There is also the issue of maintenance. Someone has to maintain that alley and remove snow. Someone has to pay for the asphalt or concrete. The road in front of the homes still needs to exist and has to remain as wide so you end up with more infrastructure to pay for.

    I do like the idea of alleys and I like the idea of keeping utilities in the back of the property where they are less visible and don’t require roads to be torn up to maintain them. Added bonus is having garbage removal from the alley which can allow cans to remain in designated areas with no need to take them in and out of a garage each week (where many people just give up and leave them out almost all the time regardless of what city ordinance says they should do). I also like the idea of keeping cars and garages in the back as it reduces or eliminates vehicles backing into the roadway which is a safety factor.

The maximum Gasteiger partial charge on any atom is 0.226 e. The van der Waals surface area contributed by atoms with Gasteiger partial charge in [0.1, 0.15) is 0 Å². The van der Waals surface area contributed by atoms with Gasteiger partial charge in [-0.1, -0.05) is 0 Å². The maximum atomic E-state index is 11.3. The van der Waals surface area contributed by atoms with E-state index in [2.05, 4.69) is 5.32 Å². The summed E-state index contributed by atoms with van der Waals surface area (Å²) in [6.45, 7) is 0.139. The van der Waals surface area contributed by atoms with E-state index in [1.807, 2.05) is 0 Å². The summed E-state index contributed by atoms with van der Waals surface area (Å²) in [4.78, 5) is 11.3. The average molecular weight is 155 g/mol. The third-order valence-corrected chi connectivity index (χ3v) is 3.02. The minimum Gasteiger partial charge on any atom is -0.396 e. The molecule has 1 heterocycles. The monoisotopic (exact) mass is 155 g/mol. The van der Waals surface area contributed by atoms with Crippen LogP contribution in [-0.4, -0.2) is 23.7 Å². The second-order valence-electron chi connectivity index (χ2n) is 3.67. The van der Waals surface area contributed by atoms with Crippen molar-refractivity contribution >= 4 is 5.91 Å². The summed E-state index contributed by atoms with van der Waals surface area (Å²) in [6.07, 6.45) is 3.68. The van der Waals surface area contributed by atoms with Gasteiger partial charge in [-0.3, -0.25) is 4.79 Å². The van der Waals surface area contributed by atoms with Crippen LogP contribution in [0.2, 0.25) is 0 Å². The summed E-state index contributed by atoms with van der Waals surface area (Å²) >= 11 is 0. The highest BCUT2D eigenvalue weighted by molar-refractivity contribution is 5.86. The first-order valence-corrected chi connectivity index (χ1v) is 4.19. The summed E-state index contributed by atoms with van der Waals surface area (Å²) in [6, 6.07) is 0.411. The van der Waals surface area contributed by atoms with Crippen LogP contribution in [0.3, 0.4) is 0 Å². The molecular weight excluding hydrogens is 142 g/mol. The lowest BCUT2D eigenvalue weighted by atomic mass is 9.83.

However, modern buyers have voted with their dollars and have overwhelmingly supported the removal of alleys for a number of reasons, so I doubt we will see them coming back. The city of Brandon has a development where they added alleys and designed homes to have rear garages, but the trend didn’t catch on and eventually I believe some of the empty lots ended up having homes constructed with more typical front access garages.

    People know what they want regardless of what a city designer thinks they should like I suppose.

  8. David Newquist

    DR and Cory,

    It may well have been more than three years ago. And it was done a few blocks at a time, I presume because asphalt paving can be done in smaller segments. But lingers on the mind is that one man and his end loader. A real show. Before the storm sewer replacement, the neighborhood had water over the curbs and flooded basements. Sometimes had to decide whether to travel by waders or canoe to get to the NSU campus.